This 1888 cartoon from Punch shows what happens when one doesn't take advantage of the services of such a railway pundit. [Click on thumbnail for larger image.]
At Tenway Junction there are half-a-dozen long platforms, on which men and women and luggage are crowded. On one of these for awhile Ferdinand Lopez walked backwards and forwards as though waiting for the coming of some especial train. The crowd is ever so great that a man might be supposed to walk there from morning to night without exciting special notice. But the pundits are very clever, and have much experience in men and women. A welltaught pundit, who has exercised authority for a year or two at such a station as that of Tenway, will know within a minute of the appearance of each stranger what is his purpose there, — whether he be going or has just come, whether he is himself on the way or waiting for others, whether he should be treated with civility or with some curt command, so that if his purport be honest all necessary assistance may be rendered him. As Lopez was walking up and down, with smiling face and leisurely pace, now reading an advertisement and now watching the contortions of some amazed passenger, a certain pundit asked him his business. He was waiting, he said, for a train from Liverpool, intending, when his friend arrived, to go with him to Dulwich by a train which went round the west of London. It was all feasible, and the pundit told him that the stopping train from Liverpool was due there in six minutes, but that the express from the north would pass first. Lopez thanked the pundit and gave him sixpence, — which made the pundit suspicious. A pundit hopes to be paid when he handles luggage, but has no such expectation when he merely gives information [II, 231-33].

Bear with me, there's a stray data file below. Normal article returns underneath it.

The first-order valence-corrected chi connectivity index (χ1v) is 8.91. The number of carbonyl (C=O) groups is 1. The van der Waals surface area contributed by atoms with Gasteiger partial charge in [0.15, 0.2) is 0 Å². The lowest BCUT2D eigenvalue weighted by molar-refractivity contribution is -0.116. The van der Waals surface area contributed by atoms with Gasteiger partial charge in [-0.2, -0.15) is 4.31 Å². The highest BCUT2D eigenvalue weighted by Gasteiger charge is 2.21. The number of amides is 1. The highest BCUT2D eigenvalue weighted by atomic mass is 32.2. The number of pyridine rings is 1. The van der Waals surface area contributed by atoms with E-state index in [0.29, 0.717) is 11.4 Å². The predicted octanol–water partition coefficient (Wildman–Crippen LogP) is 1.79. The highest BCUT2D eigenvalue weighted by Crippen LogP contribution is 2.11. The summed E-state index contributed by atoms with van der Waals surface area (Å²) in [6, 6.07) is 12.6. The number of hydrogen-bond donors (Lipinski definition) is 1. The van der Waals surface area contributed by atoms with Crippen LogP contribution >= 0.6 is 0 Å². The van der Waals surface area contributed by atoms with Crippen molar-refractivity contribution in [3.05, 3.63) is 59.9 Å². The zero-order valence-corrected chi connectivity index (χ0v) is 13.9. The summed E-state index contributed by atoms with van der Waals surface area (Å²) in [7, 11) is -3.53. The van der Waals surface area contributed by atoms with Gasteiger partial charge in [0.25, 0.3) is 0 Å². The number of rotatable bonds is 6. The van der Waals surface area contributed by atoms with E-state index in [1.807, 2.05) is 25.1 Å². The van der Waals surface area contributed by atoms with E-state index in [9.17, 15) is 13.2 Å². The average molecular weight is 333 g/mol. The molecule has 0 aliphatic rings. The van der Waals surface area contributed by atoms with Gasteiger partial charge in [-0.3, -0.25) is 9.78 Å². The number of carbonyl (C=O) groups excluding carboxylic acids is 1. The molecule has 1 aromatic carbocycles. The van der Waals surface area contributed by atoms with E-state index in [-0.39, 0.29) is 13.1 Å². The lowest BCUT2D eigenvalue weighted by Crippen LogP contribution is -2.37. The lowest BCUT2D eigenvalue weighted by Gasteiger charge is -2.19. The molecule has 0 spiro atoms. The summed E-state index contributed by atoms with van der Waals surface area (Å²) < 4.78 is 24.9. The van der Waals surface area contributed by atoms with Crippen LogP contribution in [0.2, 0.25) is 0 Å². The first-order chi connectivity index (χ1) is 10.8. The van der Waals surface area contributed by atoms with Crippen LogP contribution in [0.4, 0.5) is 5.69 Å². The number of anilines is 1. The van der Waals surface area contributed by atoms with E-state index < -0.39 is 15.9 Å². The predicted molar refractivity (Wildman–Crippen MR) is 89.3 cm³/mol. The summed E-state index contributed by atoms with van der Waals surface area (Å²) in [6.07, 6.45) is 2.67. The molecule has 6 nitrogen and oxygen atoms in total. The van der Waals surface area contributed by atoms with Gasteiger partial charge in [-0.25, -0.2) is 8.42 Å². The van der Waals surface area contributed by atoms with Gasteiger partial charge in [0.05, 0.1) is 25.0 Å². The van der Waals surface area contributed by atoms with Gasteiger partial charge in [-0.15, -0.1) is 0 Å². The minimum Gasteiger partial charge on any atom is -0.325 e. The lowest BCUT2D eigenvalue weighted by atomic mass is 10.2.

Trollope, Anthony. The Prime Minister. [1875-76] "Oxford World Classics." Oxford: Oxford UP, 1951.
Last modified 3 February 2011